Wall Mile 13 [HB 167–72]
We stroll gently uphill, past a line a hawthorn bushes, with the Military Road raised up to our right (and the curtain wall under it), intimations of the Vallum to our left, and the trees around Rudchester ahead of us. At the top of the field, we arrive at a gate that confronts us with a manic rat-run, with a blind corner just metres away to the left, so extreme caution must be exercised in crossing this road. Once safely on the other side and through the next gate, we have reached the fort of Rudchester.
Rudchester fort (VINDOBALA) [HB 168–71]
As we enter the field containing the fort, which lies to our right, the first impression is of an unspoiled gem, and that is partly correct. Like Benwell, Rudchester straddles the Wall (and, of course, the Military Road here) and although the southern portion displays enough humps and bumps to delight the head of any major national heritage organization, the northern part has been under the plough for many years and is a very different story. The site is actually owned by Northumberland County Council and one senses it is their little nest-egg, put aside for the day when something exciting can be done with it.
Rudchester fort platform has been placed in a commanding position to look to both east and west, whilst keeping one eye to the south too. The views to the north are nothing to write home about, however, but in this the fort builders were constrained by the line of the Wall and its own particular tactical requirements. Rudchester is 10.9km (6.75 miles) from Benwell and 7.5 miles from its western neighbour, Haltonchesters. It is 1.8ha (4.5 acres) in size and excavation found that the fort was built over the Wall ditch. The unit which the Notitia Dignitatum tells us was in garrison in the 4th century, the cohors I Frisiavonum, was probably there in the 3rd century as well, but the earliest occupants are unknown.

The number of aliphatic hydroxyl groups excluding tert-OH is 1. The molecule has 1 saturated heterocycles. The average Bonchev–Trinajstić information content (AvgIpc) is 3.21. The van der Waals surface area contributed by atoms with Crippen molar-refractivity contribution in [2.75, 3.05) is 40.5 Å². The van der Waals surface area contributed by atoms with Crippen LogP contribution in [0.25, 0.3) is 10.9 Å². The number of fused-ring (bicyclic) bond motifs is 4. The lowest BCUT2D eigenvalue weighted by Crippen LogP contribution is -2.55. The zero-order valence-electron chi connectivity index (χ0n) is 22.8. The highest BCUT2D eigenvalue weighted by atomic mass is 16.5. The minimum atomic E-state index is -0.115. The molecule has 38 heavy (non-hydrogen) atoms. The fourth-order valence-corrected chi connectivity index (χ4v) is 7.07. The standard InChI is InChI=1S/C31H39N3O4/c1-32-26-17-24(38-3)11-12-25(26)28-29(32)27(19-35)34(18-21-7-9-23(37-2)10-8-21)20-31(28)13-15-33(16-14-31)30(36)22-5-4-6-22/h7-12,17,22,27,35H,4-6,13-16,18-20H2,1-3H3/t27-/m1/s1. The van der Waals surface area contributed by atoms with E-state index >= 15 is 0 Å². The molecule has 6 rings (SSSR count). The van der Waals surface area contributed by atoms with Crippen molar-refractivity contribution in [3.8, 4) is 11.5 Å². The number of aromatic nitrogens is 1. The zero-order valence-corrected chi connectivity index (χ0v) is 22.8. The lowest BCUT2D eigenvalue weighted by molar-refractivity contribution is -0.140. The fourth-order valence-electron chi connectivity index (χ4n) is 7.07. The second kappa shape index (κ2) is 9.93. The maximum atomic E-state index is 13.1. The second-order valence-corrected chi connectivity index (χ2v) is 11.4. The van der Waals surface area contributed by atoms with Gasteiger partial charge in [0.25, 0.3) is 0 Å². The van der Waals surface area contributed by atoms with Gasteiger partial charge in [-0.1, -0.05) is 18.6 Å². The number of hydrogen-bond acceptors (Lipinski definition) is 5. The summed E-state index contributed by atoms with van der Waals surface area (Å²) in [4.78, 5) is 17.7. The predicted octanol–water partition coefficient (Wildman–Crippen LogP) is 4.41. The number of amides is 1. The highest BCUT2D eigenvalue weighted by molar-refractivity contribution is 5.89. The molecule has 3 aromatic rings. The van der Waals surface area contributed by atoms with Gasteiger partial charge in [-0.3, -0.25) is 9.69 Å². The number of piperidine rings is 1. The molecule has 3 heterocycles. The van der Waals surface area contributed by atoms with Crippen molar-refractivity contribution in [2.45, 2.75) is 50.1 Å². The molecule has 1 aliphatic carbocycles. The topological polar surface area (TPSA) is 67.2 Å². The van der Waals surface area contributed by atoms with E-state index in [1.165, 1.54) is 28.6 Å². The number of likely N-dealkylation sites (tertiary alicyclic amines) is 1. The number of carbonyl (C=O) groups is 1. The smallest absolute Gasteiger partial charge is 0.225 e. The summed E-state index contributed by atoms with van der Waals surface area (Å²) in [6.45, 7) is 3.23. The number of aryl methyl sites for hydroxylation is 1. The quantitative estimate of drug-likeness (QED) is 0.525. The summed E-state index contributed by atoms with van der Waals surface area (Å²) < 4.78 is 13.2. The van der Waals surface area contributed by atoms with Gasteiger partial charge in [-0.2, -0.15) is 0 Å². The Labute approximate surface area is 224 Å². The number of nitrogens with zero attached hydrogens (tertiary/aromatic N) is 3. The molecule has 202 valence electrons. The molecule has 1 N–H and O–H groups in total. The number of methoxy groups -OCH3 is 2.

The civil settlement to the south included a temple to Mithras, known as a mithraeum, excavated some years ago but not visible. There is nothing to see now of the fort other than its platform and the Trail carefully shepherds us around the southern and western of the fort’s defences, but in so doing rewards us with a site graphic explaining the fort at the south-west corner. Sadly, there is no plaque commemorating the fact that I once dug here in horizontal snow in a trench so narrow I could barely get my arm into it. Such are the joys of archaeology…
As we leave the fort in the north-west corner of the field, we head down to the March Burn, crossed with the aid of a dinky yet serviceable bridge, before a slight climb takes us up towards the site of Milecastle 14.
Milecastle 14 (March Burn) [HB 172; haiku]
There is nothing to see of the milecastle, which was examined in 1946 and 2000 and found to be probably a short-axis example of its kind, but there are impressive views south towards the Tyne valley and, since it is directly under the approach to Newcastle airport, upwards at the bellies of aircraft landing at or taking off from there. A bend in the Military Road here reflects a change in course of the Wall onto an almost-due-easterly heading.